However, the alliance of convenience between Erdogan and Gulen eventually became an increasingly venomous power struggle. Gulenists wanted a bigger share of state governance, but Erdogan adamantly refused. The strife between them first emerged in 2012. In December 2013, the tension became an outright confrontation when the Gulenist judiciary and police launched corruption operations against Erdogan, his family and close business associates. To terminate the activities of what it called the Fethullah Terror Organization and parallel state structure in the economy, education and media, the government adopted strong measures. Gulenist networks in the judiciary and police were banished. The only ones left untouched were Gulenists in the military.
The earlier purges in the TSK through the Sledgehammer and Ergenekon operations had implications for the July 15 coup attempt: This was a coup of brigadier generals.
Of the 124 generals and admirals detained, 83 are brigadier generals and rear admirals. As far as can be determined, about half of them were promoted to the rank of brigadier and rear admiral in 2013 and later. This indicates that most of the generals who today are accused of coup plotting were promoted to fill the ranks vacated by their colleagues who were purged in the Sledgehammer and Ergenekon cases. It can't be a coincidence that they constitute the majority of the plotters of this failed coup.
We now understand that the Sledgehammer and Ergenekon operations designed by Gulenist prosecutors and police did not seek to eliminate only Kemalist officers. It was designed to ensure that Gulenist officers who joined the military after the mid-1980s would be promoted to higher ranks. These are the officers who are now accused of plotting the failed coup.
The July 15 coup caused major damage to the TSK's upper command that will take many years, if not decades, to repair. An army with a mass of generals who take their orders not from their superiors but from imams in the political and religious Congregation should already be considered crushed. Turkey and the rest of the world learned this bitter truth when those taking their orders from imams tried to stage a coup.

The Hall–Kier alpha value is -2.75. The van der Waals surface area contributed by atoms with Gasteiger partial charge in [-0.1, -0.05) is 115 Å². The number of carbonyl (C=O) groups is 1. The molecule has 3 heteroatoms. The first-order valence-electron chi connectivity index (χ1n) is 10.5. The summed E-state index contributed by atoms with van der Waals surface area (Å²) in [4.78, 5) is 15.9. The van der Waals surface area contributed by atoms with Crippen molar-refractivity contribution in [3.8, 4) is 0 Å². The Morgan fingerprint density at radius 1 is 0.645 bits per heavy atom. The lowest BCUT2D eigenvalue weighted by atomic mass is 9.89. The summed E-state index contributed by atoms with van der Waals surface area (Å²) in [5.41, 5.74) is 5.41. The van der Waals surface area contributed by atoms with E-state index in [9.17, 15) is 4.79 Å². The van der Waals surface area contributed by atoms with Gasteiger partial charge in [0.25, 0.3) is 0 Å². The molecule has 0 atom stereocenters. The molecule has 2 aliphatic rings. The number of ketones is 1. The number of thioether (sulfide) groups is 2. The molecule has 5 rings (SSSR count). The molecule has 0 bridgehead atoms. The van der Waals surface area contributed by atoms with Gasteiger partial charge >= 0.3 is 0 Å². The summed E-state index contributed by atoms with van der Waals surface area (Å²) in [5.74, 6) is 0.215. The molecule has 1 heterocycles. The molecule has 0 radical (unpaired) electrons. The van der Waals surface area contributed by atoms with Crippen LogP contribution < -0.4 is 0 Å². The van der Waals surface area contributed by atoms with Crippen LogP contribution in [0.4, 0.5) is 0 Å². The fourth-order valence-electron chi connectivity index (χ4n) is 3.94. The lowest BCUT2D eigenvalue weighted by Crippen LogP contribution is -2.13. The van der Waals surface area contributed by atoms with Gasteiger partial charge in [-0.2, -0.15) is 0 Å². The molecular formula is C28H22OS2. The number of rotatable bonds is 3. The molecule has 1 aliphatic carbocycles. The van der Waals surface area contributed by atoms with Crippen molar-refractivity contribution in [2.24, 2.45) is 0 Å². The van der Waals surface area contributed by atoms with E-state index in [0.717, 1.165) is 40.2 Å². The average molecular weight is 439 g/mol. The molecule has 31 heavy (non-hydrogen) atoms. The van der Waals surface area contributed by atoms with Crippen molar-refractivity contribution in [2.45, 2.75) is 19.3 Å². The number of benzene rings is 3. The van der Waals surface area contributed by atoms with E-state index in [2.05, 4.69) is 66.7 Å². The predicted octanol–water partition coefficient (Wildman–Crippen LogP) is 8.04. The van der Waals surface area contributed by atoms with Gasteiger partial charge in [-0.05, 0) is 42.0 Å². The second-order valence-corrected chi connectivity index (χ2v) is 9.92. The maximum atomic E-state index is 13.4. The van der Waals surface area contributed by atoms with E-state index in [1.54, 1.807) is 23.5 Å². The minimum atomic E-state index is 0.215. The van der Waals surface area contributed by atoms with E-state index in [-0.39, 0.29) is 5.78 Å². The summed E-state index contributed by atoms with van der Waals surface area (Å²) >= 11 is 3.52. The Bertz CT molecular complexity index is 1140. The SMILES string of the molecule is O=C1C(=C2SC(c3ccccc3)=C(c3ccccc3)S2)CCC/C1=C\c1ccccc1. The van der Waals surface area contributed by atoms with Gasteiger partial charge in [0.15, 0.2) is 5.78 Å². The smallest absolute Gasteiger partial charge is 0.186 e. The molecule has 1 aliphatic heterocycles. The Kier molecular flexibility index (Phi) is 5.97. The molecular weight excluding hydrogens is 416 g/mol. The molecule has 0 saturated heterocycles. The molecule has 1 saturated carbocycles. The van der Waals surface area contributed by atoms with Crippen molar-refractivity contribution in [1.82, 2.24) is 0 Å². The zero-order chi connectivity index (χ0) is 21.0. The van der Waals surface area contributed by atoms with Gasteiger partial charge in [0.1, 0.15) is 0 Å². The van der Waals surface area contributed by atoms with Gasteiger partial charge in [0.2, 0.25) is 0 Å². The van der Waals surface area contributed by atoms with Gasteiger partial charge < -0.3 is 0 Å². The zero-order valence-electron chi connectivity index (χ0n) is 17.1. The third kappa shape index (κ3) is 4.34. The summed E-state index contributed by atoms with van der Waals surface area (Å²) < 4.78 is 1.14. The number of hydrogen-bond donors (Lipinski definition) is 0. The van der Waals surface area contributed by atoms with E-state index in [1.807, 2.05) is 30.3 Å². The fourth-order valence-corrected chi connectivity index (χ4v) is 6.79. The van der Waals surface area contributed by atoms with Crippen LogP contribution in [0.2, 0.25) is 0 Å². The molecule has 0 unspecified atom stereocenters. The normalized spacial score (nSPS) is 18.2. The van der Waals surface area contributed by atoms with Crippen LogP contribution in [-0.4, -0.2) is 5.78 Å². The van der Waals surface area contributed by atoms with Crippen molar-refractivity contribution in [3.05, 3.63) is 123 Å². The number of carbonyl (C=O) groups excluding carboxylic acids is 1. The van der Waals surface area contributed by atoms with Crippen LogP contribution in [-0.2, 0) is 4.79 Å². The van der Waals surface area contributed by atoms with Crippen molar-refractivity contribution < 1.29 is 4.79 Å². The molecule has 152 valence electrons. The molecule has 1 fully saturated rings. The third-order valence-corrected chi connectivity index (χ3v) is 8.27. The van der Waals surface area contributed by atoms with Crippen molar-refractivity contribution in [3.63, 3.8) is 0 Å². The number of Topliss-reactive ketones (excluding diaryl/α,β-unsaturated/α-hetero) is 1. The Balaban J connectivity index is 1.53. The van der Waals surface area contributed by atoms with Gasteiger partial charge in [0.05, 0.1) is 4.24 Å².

We also realize now that Gulenists who attempted a coup in Turkey could also have manipulated Turkey's international operations or could have joined and influenced their outcome. This TSK, infested with Gulenists, was not the national army of Turkey. The Congregation had become an army within an army. In addition, the TSK is a NATO army. Any crisis, any weakness in its command and performance would also be a NATO crisis.
The TSK is in a historic crisis and decline.
By opening fire and dropping bombs on civilians who took to the streets on Erdogan's call, the institution that until July 15 enjoyed the highest prestige in the eyes of the people is now suffering a phenomenal loss of reputation and legitimacy that could take generations to overcome.
The TSK once added value to Turkey's foreign relations. Not anymore. Its deterrence potential suffered a severe blow, and the loss of confidence by its allies can't be avoided.
The severe weakness and demoralization the army is now experiencing will inevitably damage its effectiveness in the war against the PKK.
Because of the coup attempt, the police and military have been at odds, and the police will no doubt be on alert to prevent another coup attempt. The Islamic State, as much as the PKK, benefits from the near paralysis caused by a police force that watches its own army — an army that is coming apart.
Read More: http://www.al-monitor.com/pulse/originals/2016/07/turkey-coup-attempt-shows-army-within-army.html
Kadri Gursel is a columnist for Al-Monitor's Turkey Pulse and Turkish daily Cumhuriyet. His main focuses are Turkish foreign policy, international affairs, press freedom, Turkey’s Kurdish question, as well as Turkey’s evolving political Islam and its national and regional impacts. He wrote a column for the Turkish daily Milliyet between 2007 and July 2015. Gursel also worked for the Agence France-Presse for nearly five years, between 1993-1997 as an İstanbul based correspondent. While at the AFP, he was kidnapped by Kurdish militants in 1995. He recounted his misadventures at the hands of the PKK in his book titled “Dağdakiler” (Those of the Mountains) published in 1996. Twitter: @KadriGursel